Arcona argued that it was not required to show a likelihood of consumer confusion with respect to the parties’ EYE DEW eye creams in order to pursue its trademark counterfeiting claim. The Ninth Circuit starkly disagreed, finding that the plain language of the Lanham Act, 15 USC § 1114, expressly states that likelihood of confusion is a requirement for a counterfeiting claim.

The Ninth Circuit also rejected Arcona’s alternative argument, that there should be a presumption of likelihood of confusion based on the parties’ use of the identical mark EYE DEW. The Court explained that in a claim of counterfeiting—even with identical trademarks—there is no presumption of consumer confusion if the products themselves are not identical. Here, evidence demonstrated that the parties sold their respective EYE DEW products in very different packages, with Arcona’s eye cream being in a “tall, cylindrical, silver bottle encased in a slim, cardboard outer box,” and Farmacy’s eye cream sold in a “short, wide, white jar, along with a squarish outer box.” In reviewing the parties’ respective products as a whole, including prominent displays of the respective house marks FARMACY and ARCONA, as well as differences in packaging, size, color, shape and “all other attributes,” the Court determined that the parties’ products were not identical and that there was no presumption of consumer confusion.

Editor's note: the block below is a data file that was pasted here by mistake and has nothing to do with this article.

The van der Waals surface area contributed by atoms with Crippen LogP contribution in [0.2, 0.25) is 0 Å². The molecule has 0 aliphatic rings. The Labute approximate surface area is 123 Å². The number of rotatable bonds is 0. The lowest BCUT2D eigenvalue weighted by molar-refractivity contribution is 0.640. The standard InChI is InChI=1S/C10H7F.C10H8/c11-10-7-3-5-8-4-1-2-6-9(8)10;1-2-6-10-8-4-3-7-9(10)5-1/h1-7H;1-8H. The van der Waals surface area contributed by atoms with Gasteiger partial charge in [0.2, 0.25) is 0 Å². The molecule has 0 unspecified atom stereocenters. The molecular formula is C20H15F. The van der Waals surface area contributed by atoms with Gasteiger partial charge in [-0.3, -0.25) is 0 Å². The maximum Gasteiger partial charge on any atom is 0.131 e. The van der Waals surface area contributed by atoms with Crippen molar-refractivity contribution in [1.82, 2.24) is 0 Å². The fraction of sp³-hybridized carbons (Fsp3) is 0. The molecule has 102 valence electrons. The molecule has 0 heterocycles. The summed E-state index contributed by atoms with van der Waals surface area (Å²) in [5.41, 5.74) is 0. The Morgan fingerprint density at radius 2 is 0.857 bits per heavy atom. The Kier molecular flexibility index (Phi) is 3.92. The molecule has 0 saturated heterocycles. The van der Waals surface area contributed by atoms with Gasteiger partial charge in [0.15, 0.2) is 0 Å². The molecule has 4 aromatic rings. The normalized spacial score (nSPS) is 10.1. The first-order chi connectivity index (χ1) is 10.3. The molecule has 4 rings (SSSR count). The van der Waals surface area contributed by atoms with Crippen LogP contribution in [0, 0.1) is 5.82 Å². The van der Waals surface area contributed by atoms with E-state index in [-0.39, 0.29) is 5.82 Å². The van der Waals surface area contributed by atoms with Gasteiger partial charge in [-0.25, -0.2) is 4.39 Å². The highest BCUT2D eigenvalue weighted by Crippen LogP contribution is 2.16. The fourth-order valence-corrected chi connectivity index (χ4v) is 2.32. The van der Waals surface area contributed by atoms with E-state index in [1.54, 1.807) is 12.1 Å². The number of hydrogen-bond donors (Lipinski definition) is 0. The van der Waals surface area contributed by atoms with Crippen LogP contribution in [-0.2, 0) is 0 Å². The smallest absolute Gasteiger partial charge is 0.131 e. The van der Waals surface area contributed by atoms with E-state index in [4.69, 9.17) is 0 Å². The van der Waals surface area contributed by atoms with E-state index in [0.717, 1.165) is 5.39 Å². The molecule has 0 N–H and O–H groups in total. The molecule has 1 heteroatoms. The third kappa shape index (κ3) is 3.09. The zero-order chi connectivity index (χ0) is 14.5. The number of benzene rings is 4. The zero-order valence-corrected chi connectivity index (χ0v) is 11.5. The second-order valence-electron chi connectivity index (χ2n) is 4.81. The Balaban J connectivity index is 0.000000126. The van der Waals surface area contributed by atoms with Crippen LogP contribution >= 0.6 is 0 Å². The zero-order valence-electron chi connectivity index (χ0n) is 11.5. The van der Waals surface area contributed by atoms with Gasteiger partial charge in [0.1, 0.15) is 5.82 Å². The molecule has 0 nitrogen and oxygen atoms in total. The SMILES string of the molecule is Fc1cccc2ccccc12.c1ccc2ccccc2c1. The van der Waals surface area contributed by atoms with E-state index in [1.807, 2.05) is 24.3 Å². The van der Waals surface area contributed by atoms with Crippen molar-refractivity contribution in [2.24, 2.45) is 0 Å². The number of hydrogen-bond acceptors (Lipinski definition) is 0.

The Ninth Circuit concluded that summary judgment of no counterfeiting was proper because there was no genuine dispute of material fact about the likelihood of consumer confusion factor. The Court acknowledged that the parties’ eye cream products do compete in the same space and in the same geographic markets, but explained that a claim of counterfeiting nevertheless requires that the parties’ marks be “considered in their entirety and as they appear in the marketplace.” Noting that the available evidence demonstrated significant differences between [...]

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Diamonds to Dust? Too Many Factual Disputes Precludes Summary Judgment

The US Court of Appeals for the Second Circuit vacated a district court’s summary judgment grant in favor of a fine jewelry producer for trademark infringement, counterfeiting and unfair competition because factual disputes exist around whether the accused infringer’s use of the word “Tiffany” was merely descriptive of a particular ring setting, thereby supporting a fair use defense to infringement. Tiffany and Company v. Costco Wholesale Corporation, Case Nos. 17-2798-cv, -19-338, -19-404 (2nd Cir. Aug. 17, 2020) (Livingston, J.).